With the coming exhaustion, a number of community members have submitted policy proposals dealing with a number of exhaustion issues.  ARIN has recently published these new draft policies and they are now open for discussion.

The RIPE region continues to move toward removing “need” (RIPE policy 2013-3) as a requirement for an IPv4 address assignment or allocation.  The working-group chairs recently forwarded the policy to the RIPE NCC for implementation.

In IPv6 news, Comcast’s continues their aggressive deployment of IPv6 and reported in late 2013 that 25% of their Internet customers are now provisioned with dual stack and plans to complete their IPv6 deployment in 2014.  Comcast also noted that they had reached the 75% deployment throughout their broadband network.  Additional commentary on other cable MSOs can be found here.

At the end of the year, the New York Times also published an intriguing interview with Vint Cerf and Robert Kahn about the future of the Internet entitled, Viewing Where the Internet Goes.

2014 ARIN Advisory Council

I’m pleased to announce that I have been appointed to serve a one year term on the ARIN Advisory Council as the result of a recent resignation.  My term will begin in January.  I look forward to serving the Internet community in this more formal role.  Thanks to those of you who voted for me in the previous ARIN election to put me in this position.

Thank you, Andrew Dul

IPv6 Deployment in the UK

I was pointed to this report from OfCom, the UK communications regulator, through this commentary.

The report is dated 2012 and has some interesting statistics comparing the deployment of IPv6 in various countries.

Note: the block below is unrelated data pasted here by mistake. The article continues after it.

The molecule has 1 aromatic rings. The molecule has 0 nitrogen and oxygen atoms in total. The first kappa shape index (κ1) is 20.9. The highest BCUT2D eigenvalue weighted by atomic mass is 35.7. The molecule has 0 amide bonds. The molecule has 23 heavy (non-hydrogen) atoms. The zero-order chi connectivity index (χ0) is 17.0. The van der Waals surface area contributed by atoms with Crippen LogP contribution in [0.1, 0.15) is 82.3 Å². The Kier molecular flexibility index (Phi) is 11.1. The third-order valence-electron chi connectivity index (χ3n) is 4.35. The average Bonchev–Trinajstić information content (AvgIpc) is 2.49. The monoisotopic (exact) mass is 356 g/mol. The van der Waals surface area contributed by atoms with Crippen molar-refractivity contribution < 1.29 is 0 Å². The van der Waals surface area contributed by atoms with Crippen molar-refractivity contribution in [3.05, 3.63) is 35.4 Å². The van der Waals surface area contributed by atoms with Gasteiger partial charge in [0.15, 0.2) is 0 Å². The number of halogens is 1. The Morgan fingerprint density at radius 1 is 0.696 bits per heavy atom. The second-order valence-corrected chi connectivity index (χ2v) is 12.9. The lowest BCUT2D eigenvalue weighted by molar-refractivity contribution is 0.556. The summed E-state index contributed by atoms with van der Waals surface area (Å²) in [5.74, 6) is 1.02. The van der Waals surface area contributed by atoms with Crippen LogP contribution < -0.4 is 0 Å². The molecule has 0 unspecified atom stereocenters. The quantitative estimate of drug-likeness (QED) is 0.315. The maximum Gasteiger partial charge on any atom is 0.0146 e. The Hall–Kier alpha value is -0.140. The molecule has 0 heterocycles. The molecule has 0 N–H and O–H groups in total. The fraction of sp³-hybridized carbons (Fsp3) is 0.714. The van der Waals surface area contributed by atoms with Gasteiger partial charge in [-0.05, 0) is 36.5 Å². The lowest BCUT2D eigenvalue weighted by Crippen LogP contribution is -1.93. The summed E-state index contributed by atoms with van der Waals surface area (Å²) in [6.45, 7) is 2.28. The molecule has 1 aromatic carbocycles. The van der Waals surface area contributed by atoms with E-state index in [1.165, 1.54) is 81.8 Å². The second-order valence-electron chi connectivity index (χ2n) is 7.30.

I found the following quote (emphasis mine) from the report interesting as I read through.

The report finds that by any measure, the UK lags behind its peers in IPv6 deployment. Whether in comparison with; economies of a similar size, G20 and EU member states, or with Asian economies, the UK is behind in IPv6 adoption.  IPv4 address exhaustion and a failure to transition to IPv6 has a significant impact on innovation as it is the essential building block for any technology that connects to the Internet. Failure to keep up with competitor economies will have an impact on the UK’s consumer access to broadband, on eGovernment, […]

The report includes a brief discussion of the IPv4 exhaustion & transfer market, IPv6 deployment experiences, and deployment costs.

Internet Protocol Version 6 Deployment Study  (copy)

IPv6 Deployment Survey

The NRO has posted a new survey of IPv6 Deployments worldwide.

A few highlights that I noted while reading through the survey report.

  • The survey includes responses from 1515 respondents from 131 countries
  • 61% of respondents still indicate issues with vendor support
  • Cost and business case as a factor to not deploy IPv6 continues to drop
  • IPv4 run-out appears to be a driver to deploy IPv6 according to some respondents
  • Biggest issues to IPv6 deployment continue to be user demand & technical problems
  • The number of respondents using or planning to use CGN (Carrier grade NAT) is increasing from 15% in 2012 to 18% in 2013

IPv6 Deployment Survey   (copy)